The rise of cats may have been inevitable. That’s one intriguing interpretation of a new study, which finds that early Chinese farmers may have domesticated wild felines known as leopard cats more than 5000 years ago. If true, this would indicate that cats were domesticated more than once—in China, and 5000 years earlier in the Middle East. It would also suggest that the rise of farming was destined to give rise to the house cat.
“This is very important work that should have a great impact,” says Fiona Marshall, a zooarchaeologist at Washington University in St. Louis in Missouri. Cats, she notes, largely domesticated themselves, and if this happened twice it could indicate that a whole host of animals—from donkeys to sheep—may have become domesticated with less human involvement than previously thought. “This is the leading edge in a shift in thinking about domestication processes.”
Marshall was not involved in the new study, but a few years ago she helped analyze eight cat bones unearthed from Quanhucun, an early millet farming village in central China. The bones—including a pelvis and mandible—dated to about 5300 years ago, and had been dug from the site in 2001. All contained forms of carbon and nitrogen that indicated that the felines ate small animals, which in turn had eaten grain. This supported a longstanding hypothesis about how cats became domesticated: Wild cats slunk into ancient farming villages to hunt rats and mice, and humans kept them around to combat these crop-destroying rodents. Indeed, one of the Quanhucun cats, based on the wear of its teeth, appeared to be an older individual, perhaps suggesting that people had taken care of it.
But a big question remained. Were the Quanhucun cats related to Near Eastern wildcats (Felis silvestris lybica), the ancestors of today’s house cat and the first cats to be domesticated about 10,000 years ago in the Middle East? Or were they a different species of feline, perhaps one of the small local wildcats such as the Central Asian wildcat (Felis silvestris ornata) or the leopard cat (Prionailurus bengalensis)? If the former, the cats likely came to Chinese farming villages via ancient trade routes and were already domesticated. If the latter, Chinese villagers may have embarked on a completely separate domestication of the cat from a local species.
And that’s indeed what the new study suggests. Scientists led by Jean-Denis Vigne, the director of research at the French National Centre for Scientific Research in Paris, performed additional analysis on the Quanhucun bones, as well as bones from two other ancient Chinese farming sites. They focused specifically on the mandibles, using a technique called geometric morphometrics, which employs a computer to take thousands of measurements of the size and shape of bones to determine what species they belong to. All of the bones unequivocally belonged to leopard cats, not a Near Eastern species, the team concludes this month in PLOS ONE.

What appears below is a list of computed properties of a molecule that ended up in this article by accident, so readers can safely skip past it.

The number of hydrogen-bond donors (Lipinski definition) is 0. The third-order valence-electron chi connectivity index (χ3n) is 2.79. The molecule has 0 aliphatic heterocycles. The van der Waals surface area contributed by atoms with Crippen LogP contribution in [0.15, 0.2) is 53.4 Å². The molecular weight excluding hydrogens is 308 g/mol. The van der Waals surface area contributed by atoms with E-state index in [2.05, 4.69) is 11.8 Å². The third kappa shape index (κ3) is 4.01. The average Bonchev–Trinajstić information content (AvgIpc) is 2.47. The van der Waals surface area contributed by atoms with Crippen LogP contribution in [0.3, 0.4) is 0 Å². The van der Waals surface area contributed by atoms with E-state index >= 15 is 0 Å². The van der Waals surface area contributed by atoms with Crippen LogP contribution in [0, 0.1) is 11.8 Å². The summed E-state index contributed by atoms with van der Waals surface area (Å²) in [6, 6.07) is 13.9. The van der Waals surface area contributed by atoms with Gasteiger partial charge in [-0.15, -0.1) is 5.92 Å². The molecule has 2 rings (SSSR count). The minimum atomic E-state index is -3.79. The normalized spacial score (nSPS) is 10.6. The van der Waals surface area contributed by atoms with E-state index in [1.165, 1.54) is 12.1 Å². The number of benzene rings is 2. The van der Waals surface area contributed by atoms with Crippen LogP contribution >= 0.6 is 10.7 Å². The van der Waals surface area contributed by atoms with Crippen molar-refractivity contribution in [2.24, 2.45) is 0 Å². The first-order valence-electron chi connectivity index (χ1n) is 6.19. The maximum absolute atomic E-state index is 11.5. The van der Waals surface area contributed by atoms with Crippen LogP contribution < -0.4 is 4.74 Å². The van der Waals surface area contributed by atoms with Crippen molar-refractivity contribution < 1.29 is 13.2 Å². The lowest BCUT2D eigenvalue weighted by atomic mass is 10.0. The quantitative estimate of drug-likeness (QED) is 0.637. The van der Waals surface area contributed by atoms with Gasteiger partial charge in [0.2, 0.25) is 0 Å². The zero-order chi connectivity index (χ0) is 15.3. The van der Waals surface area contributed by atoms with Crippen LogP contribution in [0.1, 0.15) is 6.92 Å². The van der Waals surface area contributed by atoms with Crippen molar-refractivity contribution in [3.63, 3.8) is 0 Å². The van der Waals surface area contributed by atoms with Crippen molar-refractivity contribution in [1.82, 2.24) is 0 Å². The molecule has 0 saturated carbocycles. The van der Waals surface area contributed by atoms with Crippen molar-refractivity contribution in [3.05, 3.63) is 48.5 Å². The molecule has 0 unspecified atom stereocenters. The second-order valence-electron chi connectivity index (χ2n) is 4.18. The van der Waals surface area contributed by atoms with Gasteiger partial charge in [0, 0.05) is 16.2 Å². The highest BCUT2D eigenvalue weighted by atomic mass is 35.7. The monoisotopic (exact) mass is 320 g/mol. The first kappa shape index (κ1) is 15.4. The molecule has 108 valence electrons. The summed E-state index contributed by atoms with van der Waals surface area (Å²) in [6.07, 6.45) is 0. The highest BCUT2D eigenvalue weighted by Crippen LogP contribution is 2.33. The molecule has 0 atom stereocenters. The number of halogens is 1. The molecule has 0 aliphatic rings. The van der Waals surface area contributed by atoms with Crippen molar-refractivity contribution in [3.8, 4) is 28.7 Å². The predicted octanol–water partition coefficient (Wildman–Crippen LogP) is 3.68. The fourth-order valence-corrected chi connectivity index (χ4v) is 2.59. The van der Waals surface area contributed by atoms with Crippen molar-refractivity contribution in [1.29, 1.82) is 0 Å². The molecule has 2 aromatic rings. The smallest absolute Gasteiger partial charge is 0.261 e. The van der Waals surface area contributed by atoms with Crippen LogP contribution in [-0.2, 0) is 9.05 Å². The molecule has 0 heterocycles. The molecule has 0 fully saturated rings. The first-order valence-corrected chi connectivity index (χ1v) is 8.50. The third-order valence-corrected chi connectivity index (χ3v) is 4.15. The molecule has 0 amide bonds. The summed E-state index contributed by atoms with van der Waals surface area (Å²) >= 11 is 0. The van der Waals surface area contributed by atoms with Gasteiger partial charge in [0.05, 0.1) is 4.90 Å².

Several lines of evidence lead Vigne to believe the cats weren’t just wild neighbors, but rather in the early stages of domestication. For one, the cats are a bit smaller than their wild leopard cat relatives, a hallmark of domestication. Also, at least one cat was buried as a complete body. “That’s evidence of special treatment,” and that it was not butchered (and eaten), he says. “Even if what we’re seeing here is not full domestication, it’s an intensification of the relationship between cats and humans.”
“It’s very convincing,” says Guy Bar-Oz, a zooarchaeologist at the University of Haifa in Israel who was not involved with the work. Many other local animals could have become domesticated in these villages, he says, but cats may have been at an advantage because they’re obsessed with killing small animals, a skill useful to people at the time. “My cat still brings me birds even though she’s obese, because she has this strong instinct.” Marshall says cats may have had another leg up because they were nocturnal. “They could hunt at night and not have to worry about competing with dogs, which were more active during the day.”
Of all the domesticated animals, only pigs are believed to have been domesticated more than once. The fact that we might be seeing at least two separate domestications of cats—in different parts of the world, at different times, and from different species—suggests that farming may have been bound to give us the house cat, Vigne says. “The domestication of cats is a very special thing in the annals of domestication.”
Still, even if the Quanhucun cats were on the road to domestication, they didn’t last. None of today’s house cats share their genes, save for the Bengal breed, which was created by mating house cats with leopard cats in the 1960s to give them a wilder look. Marshall thinks the introduction of domestic cats from elsewhere in the world may have ended local experiments with taming cats. House cats resembling modern cats appear in paintings from the Tang dynasty, which began in the year 618, and they may have been a lot more docile and useful than their leopard cat counterparts, she says. As cats evolved, they changed their vocalizations to better “communicate” with people and they became more adept at reading human cues, Marshall notes. “They may just have been easier to have around.”